Azure Websites with automatic deployment

Automatic deployment when you commit and push changes to your Github/Bitbucket repo is truly awesome and like running water or electricity that it is so convenient that you incorporate it into the fabric of your life and eventually only really notice it when it’s broken.The amount of reduced headache and increased productivity is amazing.

Overview

However, bringing continuous deployment to legacy web projects and solutions can be a bit challenging until it all works. The moving parts involved favor convention over configuration so in the most cases you don’t need to really do anything, but then there are cases when you all of a sudden notice that you need to do something to make things roll smoothly again.

Windows Azure Websites use a few tricks for the Deploy from Source Repository-feature to work. They put a git repository in your allotted folder on the IIS where your website resides which you can easily see via FTP.  You can access this repo directly if you do a straight git deployment where an “azure” remote is added to your local git repo, otherwise it is used by WAWS to pull your changes from TFS, Codeplex, GitHub or Bitbucket and it is from there the deployment happens. Allegedly, even when you deploy from Dropbox, your changes are first applied to the git repo in your directory in Azure and then the deployment begins from there.

The deployment system is open sourced at https://github.com/projectkudu/and you find further documentation there.

Gotchas

Multiple deployable projects in one repo

Let’s say you have a solution to deploy that has multiple projects that are potentially deployable. Kudu will not be able to guess which one to deploy and the deployment will fail with an error. What to do?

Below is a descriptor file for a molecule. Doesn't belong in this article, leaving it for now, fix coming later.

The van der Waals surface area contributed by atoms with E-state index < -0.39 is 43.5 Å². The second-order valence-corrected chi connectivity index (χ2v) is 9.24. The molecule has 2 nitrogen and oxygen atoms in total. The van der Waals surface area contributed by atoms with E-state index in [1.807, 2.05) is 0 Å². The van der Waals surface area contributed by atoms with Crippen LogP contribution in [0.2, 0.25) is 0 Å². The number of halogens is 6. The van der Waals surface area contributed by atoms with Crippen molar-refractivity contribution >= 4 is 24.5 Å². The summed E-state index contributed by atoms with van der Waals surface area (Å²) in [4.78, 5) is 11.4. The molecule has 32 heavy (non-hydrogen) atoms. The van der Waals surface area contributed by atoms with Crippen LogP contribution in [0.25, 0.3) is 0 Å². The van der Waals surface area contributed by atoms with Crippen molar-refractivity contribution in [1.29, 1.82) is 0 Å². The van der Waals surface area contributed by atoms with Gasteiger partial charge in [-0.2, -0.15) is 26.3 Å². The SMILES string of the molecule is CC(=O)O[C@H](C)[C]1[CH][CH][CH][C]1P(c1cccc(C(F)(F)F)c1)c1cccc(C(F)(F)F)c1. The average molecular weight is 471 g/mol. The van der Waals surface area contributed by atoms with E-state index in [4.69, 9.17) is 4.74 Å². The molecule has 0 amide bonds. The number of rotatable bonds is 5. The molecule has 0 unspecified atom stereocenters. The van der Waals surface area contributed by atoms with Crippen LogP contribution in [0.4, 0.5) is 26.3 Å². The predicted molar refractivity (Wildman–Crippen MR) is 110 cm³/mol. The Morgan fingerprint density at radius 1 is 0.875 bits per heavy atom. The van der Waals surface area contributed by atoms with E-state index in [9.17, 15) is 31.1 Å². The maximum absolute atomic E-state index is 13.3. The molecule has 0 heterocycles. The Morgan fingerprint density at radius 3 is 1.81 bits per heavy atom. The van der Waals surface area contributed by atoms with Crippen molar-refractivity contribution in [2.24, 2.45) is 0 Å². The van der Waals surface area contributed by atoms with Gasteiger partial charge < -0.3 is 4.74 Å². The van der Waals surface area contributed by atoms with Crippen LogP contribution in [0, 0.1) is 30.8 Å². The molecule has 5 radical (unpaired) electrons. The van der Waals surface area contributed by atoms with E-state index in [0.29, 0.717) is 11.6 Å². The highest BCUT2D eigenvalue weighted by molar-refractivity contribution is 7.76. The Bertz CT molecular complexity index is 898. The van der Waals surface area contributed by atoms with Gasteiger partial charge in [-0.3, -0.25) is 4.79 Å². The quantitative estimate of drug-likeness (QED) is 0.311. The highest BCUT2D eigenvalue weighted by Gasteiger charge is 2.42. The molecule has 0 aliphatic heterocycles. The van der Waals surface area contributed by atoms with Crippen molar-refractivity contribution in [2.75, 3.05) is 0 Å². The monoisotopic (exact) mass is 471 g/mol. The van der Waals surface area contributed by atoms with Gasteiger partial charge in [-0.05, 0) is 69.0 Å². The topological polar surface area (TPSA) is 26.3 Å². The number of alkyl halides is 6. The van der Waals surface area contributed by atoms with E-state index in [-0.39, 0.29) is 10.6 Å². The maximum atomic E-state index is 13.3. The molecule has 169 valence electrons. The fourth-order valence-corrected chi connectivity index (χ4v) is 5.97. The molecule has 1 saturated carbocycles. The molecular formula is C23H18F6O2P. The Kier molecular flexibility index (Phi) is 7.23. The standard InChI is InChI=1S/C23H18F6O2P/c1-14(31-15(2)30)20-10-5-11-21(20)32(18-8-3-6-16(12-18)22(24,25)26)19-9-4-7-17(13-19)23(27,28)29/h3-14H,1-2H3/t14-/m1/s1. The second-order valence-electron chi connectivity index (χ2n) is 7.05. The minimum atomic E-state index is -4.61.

The solution is a deployment configuration file, a .deployments file. Yes, Windows won’t let you right click and create a file called “.deployment”, nor rename an existing file to that name, so you need to save it directly to that name from Visual Studio or just type the following in cmd.exe: (yes, the command means to copy from the Console, as in what you type, so just type the config file and finish with Ctrl+Z which means End of File and press enter again).

C:\Users\H4xx0rD00d\teh_c0dez\awesomerepo>copy con: .deployment
[config]
project = theActualFolderWhereTheProjectThatShouldBeDeployedResides
^Z
        1 file(s) copied.
C:\Users\H4xx0rD00d\teh_c0dez\awesomerepo>

After you add, commit and push that file, Azure will know which project to deploy. Further documentation on the .deployment file is available here.

Compilation fails with missing references

If you are using Nuget to manage your dependencies, you can choose either of two routes, Nuget Package Restore where Kudu will download the relevant libraries for you, or just committing your entire .nuget folder to your Git repository so that all your reference libraries are available for compilation on Azure.

The first option makes your repository more light-weight, but on the other hand you would be hoping that whomever manages the nuget packages on which you depend aren’t cheeky, like Microsoft have been in the past and withdraw the packages from under you, or that the maintainer misses a breaking change thus violating SemVer versioning causing Kudu to supply your app with an incompatible library.

With the second option you get a bulkier Repo, but you are in control of new versions of dependent libraries so that you can find out that they truly work with your system before you deploy. It works almost the same if you manually maintain your dependencies in the form of a Lib folder containing the DLLs that you need. Just ensure your Libs folder has been comitted to your Git repo and Kudu will be able to find them.

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